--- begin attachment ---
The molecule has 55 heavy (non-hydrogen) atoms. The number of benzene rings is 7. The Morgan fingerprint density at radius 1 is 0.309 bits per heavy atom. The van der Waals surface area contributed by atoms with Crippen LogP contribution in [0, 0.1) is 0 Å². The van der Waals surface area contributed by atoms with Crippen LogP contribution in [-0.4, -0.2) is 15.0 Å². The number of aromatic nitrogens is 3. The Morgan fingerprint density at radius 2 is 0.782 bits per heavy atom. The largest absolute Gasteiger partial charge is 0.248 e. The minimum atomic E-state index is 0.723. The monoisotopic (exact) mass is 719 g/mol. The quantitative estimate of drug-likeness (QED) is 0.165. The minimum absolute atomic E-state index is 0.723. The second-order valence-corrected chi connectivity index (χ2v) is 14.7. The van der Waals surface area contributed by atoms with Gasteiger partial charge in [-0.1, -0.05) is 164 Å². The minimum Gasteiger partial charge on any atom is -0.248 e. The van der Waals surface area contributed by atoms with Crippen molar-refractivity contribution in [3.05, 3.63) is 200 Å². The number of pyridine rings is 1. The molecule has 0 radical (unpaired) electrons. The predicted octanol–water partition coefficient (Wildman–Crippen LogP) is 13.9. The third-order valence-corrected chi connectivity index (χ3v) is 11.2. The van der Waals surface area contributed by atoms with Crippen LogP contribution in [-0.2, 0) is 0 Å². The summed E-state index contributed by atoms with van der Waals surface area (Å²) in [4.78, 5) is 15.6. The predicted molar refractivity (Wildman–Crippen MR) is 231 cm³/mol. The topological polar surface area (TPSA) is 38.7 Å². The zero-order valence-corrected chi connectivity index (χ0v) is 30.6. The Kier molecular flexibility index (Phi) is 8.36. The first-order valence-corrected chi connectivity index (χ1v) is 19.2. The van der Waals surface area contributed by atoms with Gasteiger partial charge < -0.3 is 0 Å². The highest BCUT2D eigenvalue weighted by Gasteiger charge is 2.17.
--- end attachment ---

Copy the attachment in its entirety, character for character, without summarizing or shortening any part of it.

The molecule has 55 heavy (non-hydrogen) atoms. The number of benzene rings is 7. The Morgan fingerprint density at radius 1 is 0.309 bits per heavy atom. The van der Waals surface area contributed by atoms with Crippen LogP contribution in [0, 0.1) is 0 Å². The van der Waals surface area contributed by atoms with Crippen LogP contribution in [-0.4, -0.2) is 15.0 Å². The number of aromatic nitrogens is 3. The Morgan fingerprint density at radius 2 is 0.782 bits per heavy atom. The largest absolute Gasteiger partial charge is 0.248 e. The minimum atomic E-state index is 0.723. The monoisotopic (exact) mass is 719 g/mol. The quantitative estimate of drug-likeness (QED) is 0.165. The minimum absolute atomic E-state index is 0.723. The second-order valence-corrected chi connectivity index (χ2v) is 14.7. The van der Waals surface area contributed by atoms with Gasteiger partial charge in [-0.1, -0.05) is 164 Å². The minimum Gasteiger partial charge on any atom is -0.248 e. The van der Waals surface area contributed by atoms with Crippen molar-refractivity contribution in [3.05, 3.63) is 200 Å². The number of pyridine rings is 1. The molecule has 0 radical (unpaired) electrons. The predicted octanol–water partition coefficient (Wildman–Crippen LogP) is 13.9. The third-order valence-corrected chi connectivity index (χ3v) is 11.2. The van der Waals surface area contributed by atoms with Crippen LogP contribution in [-0.2, 0) is 0 Å². The summed E-state index contributed by atoms with van der Waals surface area (Å²) in [4.78, 5) is 15.6. The predicted molar refractivity (Wildman–Crippen MR) is 231 cm³/mol. The topological polar surface area (TPSA) is 38.7 Å². The zero-order valence-corrected chi connectivity index (χ0v) is 30.6. The Kier molecular flexibility index (Phi) is 8.36. The first-order valence-corrected chi connectivity index (χ1v) is 19.2. The van der Waals surface area contributed by atoms with Gasteiger partial charge < -0.3 is 0 Å². The highest BCUT2D eigenvalue weighted by Gasteiger charge is 2.17.